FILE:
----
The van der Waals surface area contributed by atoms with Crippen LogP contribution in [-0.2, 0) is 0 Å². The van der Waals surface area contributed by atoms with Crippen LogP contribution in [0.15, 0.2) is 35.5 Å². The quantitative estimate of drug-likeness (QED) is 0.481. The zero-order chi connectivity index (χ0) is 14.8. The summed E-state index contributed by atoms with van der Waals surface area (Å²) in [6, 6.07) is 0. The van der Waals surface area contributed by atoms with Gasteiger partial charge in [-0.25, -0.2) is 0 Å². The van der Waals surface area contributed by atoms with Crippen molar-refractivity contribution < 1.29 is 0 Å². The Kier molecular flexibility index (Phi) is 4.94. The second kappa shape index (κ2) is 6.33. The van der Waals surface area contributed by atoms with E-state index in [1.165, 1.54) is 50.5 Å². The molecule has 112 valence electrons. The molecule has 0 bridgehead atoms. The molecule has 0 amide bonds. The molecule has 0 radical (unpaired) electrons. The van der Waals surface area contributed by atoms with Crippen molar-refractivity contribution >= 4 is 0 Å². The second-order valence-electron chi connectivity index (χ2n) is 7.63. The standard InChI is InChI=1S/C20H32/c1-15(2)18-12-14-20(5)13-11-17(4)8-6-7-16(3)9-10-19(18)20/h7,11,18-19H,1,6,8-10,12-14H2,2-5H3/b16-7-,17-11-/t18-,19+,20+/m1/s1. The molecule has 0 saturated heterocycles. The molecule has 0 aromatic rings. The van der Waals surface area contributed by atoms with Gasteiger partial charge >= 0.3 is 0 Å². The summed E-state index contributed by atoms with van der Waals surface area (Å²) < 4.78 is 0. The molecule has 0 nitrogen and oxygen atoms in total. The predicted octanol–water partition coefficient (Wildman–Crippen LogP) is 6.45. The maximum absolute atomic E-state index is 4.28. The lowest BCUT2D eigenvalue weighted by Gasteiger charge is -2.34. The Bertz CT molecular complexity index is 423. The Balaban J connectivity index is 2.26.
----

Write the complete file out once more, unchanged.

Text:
The van der Waals surface area contributed by atoms with Crippen LogP contribution in [-0.2, 0) is 0 Å². The van der Waals surface area contributed by atoms with Crippen LogP contribution in [0.15, 0.2) is 35.5 Å². The quantitative estimate of drug-likeness (QED) is 0.481. The zero-order chi connectivity index (χ0) is 14.8. The summed E-state index contributed by atoms with van der Waals surface area (Å²) in [6, 6.07) is 0. The van der Waals surface area contributed by atoms with Gasteiger partial charge in [-0.25, -0.2) is 0 Å². The van der Waals surface area contributed by atoms with Crippen molar-refractivity contribution < 1.29 is 0 Å². The Kier molecular flexibility index (Phi) is 4.94. The second kappa shape index (κ2) is 6.33. The van der Waals surface area contributed by atoms with E-state index in [1.165, 1.54) is 50.5 Å². The molecule has 112 valence electrons. The molecule has 0 bridgehead atoms. The molecule has 0 amide bonds. The molecule has 0 radical (unpaired) electrons. The van der Waals surface area contributed by atoms with Crippen molar-refractivity contribution >= 4 is 0 Å². The second-order valence-electron chi connectivity index (χ2n) is 7.63. The standard InChI is InChI=1S/C20H32/c1-15(2)18-12-14-20(5)13-11-17(4)8-6-7-16(3)9-10-19(18)20/h7,11,18-19H,1,6,8-10,12-14H2,2-5H3/b16-7-,17-11-/t18-,19+,20+/m1/s1. The molecule has 0 saturated heterocycles. The molecule has 0 aromatic rings. The van der Waals surface area contributed by atoms with Gasteiger partial charge >= 0.3 is 0 Å². The summed E-state index contributed by atoms with van der Waals surface area (Å²) < 4.78 is 0. The molecule has 0 nitrogen and oxygen atoms in total. The predicted octanol–water partition coefficient (Wildman–Crippen LogP) is 6.45. The maximum absolute atomic E-state index is 4.28. The lowest BCUT2D eigenvalue weighted by Gasteiger charge is -2.34. The Bertz CT molecular complexity index is 423. The Balaban J connectivity index is 2.26.